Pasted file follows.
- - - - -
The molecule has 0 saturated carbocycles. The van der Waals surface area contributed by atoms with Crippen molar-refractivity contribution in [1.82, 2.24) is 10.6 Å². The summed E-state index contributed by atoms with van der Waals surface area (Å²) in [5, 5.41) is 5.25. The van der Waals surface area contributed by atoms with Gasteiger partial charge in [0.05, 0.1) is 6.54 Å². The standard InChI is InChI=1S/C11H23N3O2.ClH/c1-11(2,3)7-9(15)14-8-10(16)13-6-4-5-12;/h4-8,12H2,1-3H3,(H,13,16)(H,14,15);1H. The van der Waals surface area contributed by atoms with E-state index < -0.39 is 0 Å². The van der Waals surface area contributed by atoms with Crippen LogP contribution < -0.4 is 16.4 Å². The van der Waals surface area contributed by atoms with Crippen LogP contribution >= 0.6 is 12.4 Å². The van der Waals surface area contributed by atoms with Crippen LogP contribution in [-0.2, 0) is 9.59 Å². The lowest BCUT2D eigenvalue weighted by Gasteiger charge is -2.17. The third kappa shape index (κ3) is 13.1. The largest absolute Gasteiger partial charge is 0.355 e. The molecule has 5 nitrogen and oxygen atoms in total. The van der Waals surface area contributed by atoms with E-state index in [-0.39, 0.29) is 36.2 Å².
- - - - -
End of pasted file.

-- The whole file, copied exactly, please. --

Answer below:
The molecule has 0 saturated carbocycles. The van der Waals surface area contributed by atoms with Crippen molar-refractivity contribution in [1.82, 2.24) is 10.6 Å². The summed E-state index contributed by atoms with van der Waals surface area (Å²) in [5, 5.41) is 5.25. The van der Waals surface area contributed by atoms with Gasteiger partial charge in [0.05, 0.1) is 6.54 Å². The standard InChI is InChI=1S/C11H23N3O2.ClH/c1-11(2,3)7-9(15)14-8-10(16)13-6-4-5-12;/h4-8,12H2,1-3H3,(H,13,16)(H,14,15);1H. The van der Waals surface area contributed by atoms with E-state index < -0.39 is 0 Å². The van der Waals surface area contributed by atoms with Crippen LogP contribution < -0.4 is 16.4 Å². The van der Waals surface area contributed by atoms with Crippen LogP contribution >= 0.6 is 12.4 Å². The van der Waals surface area contributed by atoms with Crippen LogP contribution in [-0.2, 0) is 9.59 Å². The lowest BCUT2D eigenvalue weighted by Gasteiger charge is -2.17. The third kappa shape index (κ3) is 13.1. The largest absolute Gasteiger partial charge is 0.355 e. The molecule has 5 nitrogen and oxygen atoms in total. The van der Waals surface area contributed by atoms with E-state index in [-0.39, 0.29) is 36.2 Å².